by Kimberly Spering, MSN, FNP-BC
Have you ever felt days where, despite your best efforts, patients just followed their own course? Whether or not this would lead to potentially worse outcomes? These are the days when you “do what you can do.”
I made my umpteenth visit to a particular patient. Chronic COPD, CHF, dementia, and medical “non-adherence” (not MY diagnosis) to boot. Which, honestly, is a way to say, “the patient doesn’t follow the prescribed therapy.”
There are reasons for that, yes. Poor (or no) insurance, misunderstandings of what these medications can do, lack of communication, side effects, etc. The list goes on.
At my last two visits, the spouse was in the hospital for a CVA and acute asthma exacerbation. She was the key person to make sure that the patient took all of his meds. Once she was hospitalized…well, it wasn’t happening.
Neighbors were coming in to pour his meds into a cup. But no one observed him taking them. No one could tell me if he was using his oxygen or not. They did tell me that he still smoked on the porch.
He said today, “I feel OK.” And he did today, despite his SpO2 of 86% on room air. After obtaining permission to go upstairs to get his oxygen, I brought it down, putting it under his nose.
“Tell me why you don’t want to wear your oxygen.”
Turns out, he doesn’t want to bother carrying it downstairs. He’s not “deliberately” forgetting, but it’s not important to him.
I take a deep breath (on the inside), steady my voice, and tell him, in all sincerity, that I am worried what may happen if he does not use his oxygen. That I have concerns that he is not using his Duo-Neb consistently. That I fear what happens because he is not taking his statin or Plavix (med bottles missing…patient post-stent/MI).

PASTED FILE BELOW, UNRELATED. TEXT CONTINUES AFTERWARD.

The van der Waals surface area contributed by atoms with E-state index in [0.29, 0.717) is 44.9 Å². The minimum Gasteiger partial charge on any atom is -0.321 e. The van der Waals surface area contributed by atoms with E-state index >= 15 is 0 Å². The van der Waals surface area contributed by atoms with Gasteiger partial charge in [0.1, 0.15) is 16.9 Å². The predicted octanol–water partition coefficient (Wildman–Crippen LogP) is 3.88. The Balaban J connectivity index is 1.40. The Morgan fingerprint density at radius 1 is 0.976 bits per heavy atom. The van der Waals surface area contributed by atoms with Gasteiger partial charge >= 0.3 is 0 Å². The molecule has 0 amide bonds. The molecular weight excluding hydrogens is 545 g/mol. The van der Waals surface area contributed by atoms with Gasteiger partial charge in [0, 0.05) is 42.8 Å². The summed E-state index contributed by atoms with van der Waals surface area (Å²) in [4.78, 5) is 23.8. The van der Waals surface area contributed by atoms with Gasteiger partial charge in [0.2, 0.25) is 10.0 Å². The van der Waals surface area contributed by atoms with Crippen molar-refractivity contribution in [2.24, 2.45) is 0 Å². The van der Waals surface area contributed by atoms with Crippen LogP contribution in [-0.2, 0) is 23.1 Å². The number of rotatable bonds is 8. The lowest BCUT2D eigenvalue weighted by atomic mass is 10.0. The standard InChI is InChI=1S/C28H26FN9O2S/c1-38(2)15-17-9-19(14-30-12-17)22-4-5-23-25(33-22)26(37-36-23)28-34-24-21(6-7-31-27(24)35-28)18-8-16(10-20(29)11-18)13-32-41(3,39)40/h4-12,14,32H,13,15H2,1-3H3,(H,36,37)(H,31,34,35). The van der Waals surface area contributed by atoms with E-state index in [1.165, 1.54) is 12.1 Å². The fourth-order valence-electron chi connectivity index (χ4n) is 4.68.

We discuss end-of-life wishes. I gave him a Spanish “5 Wishes” document & discuss end-of-life care.
He tells me that he wants resuscitation, but no breathing tube. I describe what a code looks like – including the need for an ETT tube in the majority of cases. “Well…then I want the tube, too.”
Despite his COPD, chronic combined CHF, dementia, etc. He wants full resuscitation. That’s OK. It’s HIS choice.
I describe potential scenarios of a “code blue” status. The likely futility of resuscitation, even in a witnessed environment. I talk about what life may look like after resuscitation. Truly…few patients are told about what to expect.
He looks at me, expressionless.
I tell him, I want to make sure that your wishes are followed at the end of your life. No one knows when that will be. But I will be your advocate. Slowly, he comes around and describes his wishes.
Oh, and yes, all of this is in Spanish. With a medical interpreter, who, God love her, is as patient as can be.
“I’m doing fine. I don’t need anything,” he says.
While my laser-sharp eyes and hearing look for ways that he needs additional help, I am left with the simple knowledge that, “I can only do…what I can do.”
I may not be able to prevent his exacerbations of COPD or CHF.
I may not know for certain that he iws taking his medications consistently.
I may not know for certain that he is not using his oxygen 24/7.
I may not know for certain how much he smokes.
However, I can say that I DO know that I did my best: educated him on the risks of smoking, educated him on the symptoms of a COPD/CHF flare-up, and communicated with his other health care providers about the visit and upcoming challenges.
Some days, this is all you can do. And I’ve learned to be at peace with it.
Kim Spering has been a nurse for over 25 years and worked as an NP over the past 15 years in Family Medicine, Women’s Health, Internal Medicine, and now Palliative Medicine. She serves as an editorial board member of Clinician 1 and submit blogs to the website, with a goal of highlighting both the clinician and patient experience in health care.
Disclaimer: The viewpoint expressed in this article is the opinion of the author and is not necessarily the viewpoint of the owners or employees at Healthcare Staffing Innovations, LLC.